Most visitors have no idea what keeping Austin weird means. We’ll try to explain it and why keeping the “weird” alive is important.
The History of Keeping Austin Weird
Before “Keep Austin Weird” became a famous slogan on signs, shirts, mugs, and more, it was a notion. In the ‘70s, Austin was where up-and-coming artists came to get their big break and where techies came to innovate.
By the ‘90s, Austin was hosting festivals like the Austin City Limits and legends like Willie Nelson. The tech scene was also booming thanks to the presence of Motorola, IBM, and other tech giants within the city.
Even though the area had become popular, it hadn’t become as popular as to erode the city’s core essence. But the more successful the city became, the more people and businesses began to pour in, remolding the look and sound of Austin.
From an economic standpoint, this was good. But from a cultural standpoint, not so great. The influx of new people, big businesses, and the constant changes were diluting and eroding a lot of the things that made Austin unique and famous.
To prevent industrial growth from wiping out Austin’s natural ecosystem and personality, the movement to maintain the city’s weirdness was born.
The Movement to Keep Austin Weird
Depending on who you ask, the term “keep Austin weird” was born on the radio when Red Wassenich called in to share his perspective on how a new culture of high-tech and luxury were eroding what makes Austin special.
When asked why he made his contribution, he replied, “I don’t know. It helps keep Austin weird.”
After he made the statement, Wassenich realized he’d struck a slogan goldmine. Not too long after, he and his wife began printing and sharing bumper stickers carrying the phrase.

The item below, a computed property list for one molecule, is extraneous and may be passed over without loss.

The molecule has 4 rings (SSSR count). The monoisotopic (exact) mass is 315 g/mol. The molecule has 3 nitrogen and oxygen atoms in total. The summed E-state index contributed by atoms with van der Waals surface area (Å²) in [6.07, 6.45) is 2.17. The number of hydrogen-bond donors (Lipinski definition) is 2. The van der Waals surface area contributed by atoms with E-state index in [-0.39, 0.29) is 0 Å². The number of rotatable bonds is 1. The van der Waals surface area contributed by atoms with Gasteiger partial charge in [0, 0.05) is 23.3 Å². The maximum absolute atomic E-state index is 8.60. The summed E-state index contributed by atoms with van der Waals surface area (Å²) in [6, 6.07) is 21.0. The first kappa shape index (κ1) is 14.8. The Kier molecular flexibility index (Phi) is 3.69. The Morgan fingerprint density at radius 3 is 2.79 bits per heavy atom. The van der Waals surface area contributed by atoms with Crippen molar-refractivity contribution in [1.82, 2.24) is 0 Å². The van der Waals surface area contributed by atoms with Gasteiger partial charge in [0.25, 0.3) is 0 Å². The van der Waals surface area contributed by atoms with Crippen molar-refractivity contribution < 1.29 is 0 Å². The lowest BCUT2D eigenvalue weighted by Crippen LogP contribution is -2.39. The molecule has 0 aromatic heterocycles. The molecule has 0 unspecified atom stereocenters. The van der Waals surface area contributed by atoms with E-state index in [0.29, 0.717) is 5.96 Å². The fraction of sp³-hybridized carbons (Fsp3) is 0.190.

Before long, Austin locals were chanting the motto. The slogan soon spread across Texas, and next thing you know, Portland had its variation: “Keep Portland Weird.”
Why Keep it Weird?
Austin is one of those few cities where various ingredients come together to make it whole and unique. According to Truckster, even the food scene is different, with best food trucks in Austin serving familiar dishes with a weird twist.
Changes in the economy, landscape, and the way people do business were gradually taking away the things that made Austin the place its locals knew and loved, which is what led to the “keep it weird movement.”
For example, many of the local creatives were of the opinion that the city’s expanding infrastructure was taking away key features that made the city ideal for artists to flourish.
Proof of this can be seen in 2003 when BookPeople, a famous local bookstore in the city and a landmark, was almost driven to extinction.
The city government at the time was providing millions of dollars in government waivers to Borders Group, a national book chain, to facilitate their moving to Austin. If Borders Group were to open in Austin, the financial incentive, plus their larger resources, would have given them an edge over competing local businesses, like BookPeople.
To protect the city and local businesses, “keep Austin weird” once again became a battle cry. Eventually, the local government had no choice but to side with local businesses.
Failure to keep Austin weird may lead to short-term economic prosperity, but it could also result in the death of what makes Austin a Mecca for creatives and tourists. That doesn’t mean keeping the weirdness requires Austin to remain in the Stone Age. It simply means finding a balance between evolving and retaining the heart and soul of Austin.
By finding that balance, the unique quirks of Austin will still be there, setting the city apart from its neighbors. More importantly, the city will remain a haven for creatives and retain that magnetic attraction that keeps tourists coming back for more weirdness.